Monday, September 5, 2016

McGee Creek. Never Stop Exploring

After running Sizzlin' Sasquatch Sunday, I decided to head over to McGee Creek to check out some trailz I had read about. I plugged McGee Creek into Google Maps, and away I went. Somewhere between Coalgate and Atoka, my cell phone ran out of any resemblance of a signal, but the Google map app seemed to work albeit slow. So on I went.

It sent me to the location marked by the green arrow, which was a campground. Upon turning into the camp ground, I was an encouraging sign: Potapo Hill Trail. I parked, set my Suunto, and off I went.

Yeah, the trail sign said it was only 1.4 miles. I thought it might be one way (I didn't read the "Loop" on the sign.)

This is everything I like in a trail. A well defined trail, pine needle covered, tall pine trees, wind whirring through the tree tops, bright blue skies.

Of course I had to take an upward tree shot. 

And true to the sign, the trail was a loop, coming back within about 20 yards of the original trail head.

Just across the access road, I found this pond with a trail going around it. BONUS!

A beautiful side trip, but the trail went less than a quarter mile. So it was back to the drawing board. I could not get on the internet with no signal. My iPhone kept saying "sim card not installed." To my knowledge, my phone does not have a sim card. But the google map app was working well enough to give me an image of a gravel road going for miles through the heart of the WMA, but it was around 20+ miles away. So of course I had to go check it out.

The outlined road was a fantastic gravel road, semi-scenic, and I just knew it would take me to the awesome bunch of trails I'd read about.

While this 10 mile stretch of road would make a good run with lots of hills, it was not quite what I hoped to find. 

About half way out, I saw a pull-off area with what looked like a Kodak moment. I was on top of a long ridge, and this was one of only a few places where you could see over the trees to see you were actually on the edge of a long high hill.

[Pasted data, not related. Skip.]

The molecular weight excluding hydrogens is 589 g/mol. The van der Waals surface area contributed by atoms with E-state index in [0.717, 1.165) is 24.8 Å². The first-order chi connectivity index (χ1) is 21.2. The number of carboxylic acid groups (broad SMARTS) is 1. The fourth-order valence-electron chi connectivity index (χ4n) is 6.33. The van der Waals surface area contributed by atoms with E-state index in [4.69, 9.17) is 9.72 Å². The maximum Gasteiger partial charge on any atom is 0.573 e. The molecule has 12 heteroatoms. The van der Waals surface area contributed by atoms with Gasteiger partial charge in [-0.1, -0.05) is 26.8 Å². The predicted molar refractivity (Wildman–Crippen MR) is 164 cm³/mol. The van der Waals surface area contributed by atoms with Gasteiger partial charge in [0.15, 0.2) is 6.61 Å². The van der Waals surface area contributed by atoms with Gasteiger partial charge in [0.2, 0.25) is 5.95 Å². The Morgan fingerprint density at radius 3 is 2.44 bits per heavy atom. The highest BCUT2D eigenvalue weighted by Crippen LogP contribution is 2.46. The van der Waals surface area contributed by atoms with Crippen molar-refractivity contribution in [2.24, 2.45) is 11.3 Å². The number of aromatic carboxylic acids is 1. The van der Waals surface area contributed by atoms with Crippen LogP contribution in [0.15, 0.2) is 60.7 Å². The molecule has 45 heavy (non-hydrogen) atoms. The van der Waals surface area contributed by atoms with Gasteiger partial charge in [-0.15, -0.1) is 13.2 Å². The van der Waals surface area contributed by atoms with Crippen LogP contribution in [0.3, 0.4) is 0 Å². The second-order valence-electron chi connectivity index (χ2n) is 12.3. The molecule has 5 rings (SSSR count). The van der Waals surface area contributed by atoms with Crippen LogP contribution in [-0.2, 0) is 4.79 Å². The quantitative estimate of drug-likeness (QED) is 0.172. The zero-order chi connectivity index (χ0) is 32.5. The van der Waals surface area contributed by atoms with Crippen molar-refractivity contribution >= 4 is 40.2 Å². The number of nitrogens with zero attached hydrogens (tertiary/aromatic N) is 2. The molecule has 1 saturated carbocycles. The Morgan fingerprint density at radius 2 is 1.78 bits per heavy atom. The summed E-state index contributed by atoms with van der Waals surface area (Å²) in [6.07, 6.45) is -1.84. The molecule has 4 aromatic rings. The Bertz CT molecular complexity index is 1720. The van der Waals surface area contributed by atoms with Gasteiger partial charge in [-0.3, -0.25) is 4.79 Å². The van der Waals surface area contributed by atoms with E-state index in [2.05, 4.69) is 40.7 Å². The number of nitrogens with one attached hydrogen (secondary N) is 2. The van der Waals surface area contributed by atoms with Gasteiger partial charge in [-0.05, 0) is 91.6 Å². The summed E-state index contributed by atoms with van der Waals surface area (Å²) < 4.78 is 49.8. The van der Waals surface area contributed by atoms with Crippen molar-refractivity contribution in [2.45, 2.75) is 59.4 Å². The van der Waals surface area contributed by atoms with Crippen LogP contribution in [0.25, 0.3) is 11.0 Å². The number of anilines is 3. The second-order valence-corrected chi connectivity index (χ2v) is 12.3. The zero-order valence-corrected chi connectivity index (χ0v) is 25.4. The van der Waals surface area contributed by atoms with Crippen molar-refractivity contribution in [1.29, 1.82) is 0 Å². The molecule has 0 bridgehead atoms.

The view was grand, but there was no possibility of getting into the dense woods. This is a very vast, secluded, untrafficked plot of land--used for hunting of course. 

There were a few other pull-off areas designated for parking, but it did not look like these had been used for months, maybe years. Occasionally I'd see an overgrown road marked to prohibit motorized traffic.

One such road near this picture had a hint of a road heading downward toward the lake. I parked and decided to give it a good look.

Hoping this would turn into a few miles of trail running, I followed this road steeply downward for .4 of a mile.

The view of the lake was worth it, but at the water the trail ended.

I'm not sure what the purpose of this road was other than upper lake access. 

Not many fishermen would hike down a 174' decent to fish, only to have to climb back out. But I loved it. Just wish it was longer. (TWSS!!)

Well once I got home, I found the map that showed where these miles and miles of trails were located. I was maybe a couple of miles away as the crow flies, but a good 20-30 way by car. The little green arrow marks the trail head, and the map below shows all the trail offerings.

Another road trip is definitely in order!!

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